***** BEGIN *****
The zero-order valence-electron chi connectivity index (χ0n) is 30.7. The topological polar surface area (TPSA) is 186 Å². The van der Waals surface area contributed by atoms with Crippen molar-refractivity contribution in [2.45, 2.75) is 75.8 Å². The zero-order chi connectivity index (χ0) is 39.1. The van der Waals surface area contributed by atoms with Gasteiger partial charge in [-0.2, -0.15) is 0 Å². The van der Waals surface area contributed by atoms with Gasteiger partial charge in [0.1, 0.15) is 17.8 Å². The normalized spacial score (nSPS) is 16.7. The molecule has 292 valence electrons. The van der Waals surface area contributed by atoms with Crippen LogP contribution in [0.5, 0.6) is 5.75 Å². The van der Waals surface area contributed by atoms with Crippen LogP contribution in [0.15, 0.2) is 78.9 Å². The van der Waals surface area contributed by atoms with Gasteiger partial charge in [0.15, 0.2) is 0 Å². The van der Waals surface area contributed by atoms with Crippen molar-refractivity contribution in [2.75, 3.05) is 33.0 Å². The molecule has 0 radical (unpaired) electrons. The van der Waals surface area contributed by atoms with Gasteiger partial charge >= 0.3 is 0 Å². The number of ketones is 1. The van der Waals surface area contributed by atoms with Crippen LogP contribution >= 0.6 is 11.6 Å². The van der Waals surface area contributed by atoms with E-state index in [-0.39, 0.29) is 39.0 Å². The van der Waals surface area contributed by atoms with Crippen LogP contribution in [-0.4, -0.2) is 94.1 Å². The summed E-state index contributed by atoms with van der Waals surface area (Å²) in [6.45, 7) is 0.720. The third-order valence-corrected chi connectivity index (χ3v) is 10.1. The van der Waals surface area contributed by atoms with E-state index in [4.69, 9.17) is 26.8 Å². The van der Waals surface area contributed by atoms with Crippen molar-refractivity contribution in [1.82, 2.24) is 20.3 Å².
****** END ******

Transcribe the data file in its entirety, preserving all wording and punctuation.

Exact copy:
The zero-order valence-electron chi connectivity index (χ0n) is 30.7. The topological polar surface area (TPSA) is 186 Å². The van der Waals surface area contributed by atoms with Crippen molar-refractivity contribution in [2.45, 2.75) is 75.8 Å². The zero-order chi connectivity index (χ0) is 39.1. The van der Waals surface area contributed by atoms with Gasteiger partial charge in [-0.2, -0.15) is 0 Å². The van der Waals surface area contributed by atoms with Gasteiger partial charge in [0.1, 0.15) is 17.8 Å². The normalized spacial score (nSPS) is 16.7. The molecule has 292 valence electrons. The van der Waals surface area contributed by atoms with Crippen LogP contribution in [0.5, 0.6) is 5.75 Å². The van der Waals surface area contributed by atoms with Crippen LogP contribution in [0.15, 0.2) is 78.9 Å². The van der Waals surface area contributed by atoms with Gasteiger partial charge in [0.15, 0.2) is 0 Å². The van der Waals surface area contributed by atoms with Crippen molar-refractivity contribution in [2.75, 3.05) is 33.0 Å². The molecule has 0 radical (unpaired) electrons. The van der Waals surface area contributed by atoms with Gasteiger partial charge >= 0.3 is 0 Å². The number of ketones is 1. The van der Waals surface area contributed by atoms with Crippen LogP contribution >= 0.6 is 11.6 Å². The van der Waals surface area contributed by atoms with E-state index in [-0.39, 0.29) is 39.0 Å². The van der Waals surface area contributed by atoms with Crippen LogP contribution in [-0.4, -0.2) is 94.1 Å². The summed E-state index contributed by atoms with van der Waals surface area (Å²) in [6.45, 7) is 0.720. The third-order valence-corrected chi connectivity index (χ3v) is 10.1. The van der Waals surface area contributed by atoms with E-state index in [4.69, 9.17) is 26.8 Å². The van der Waals surface area contributed by atoms with Crippen molar-refractivity contribution in [1.82, 2.24) is 20.3 Å².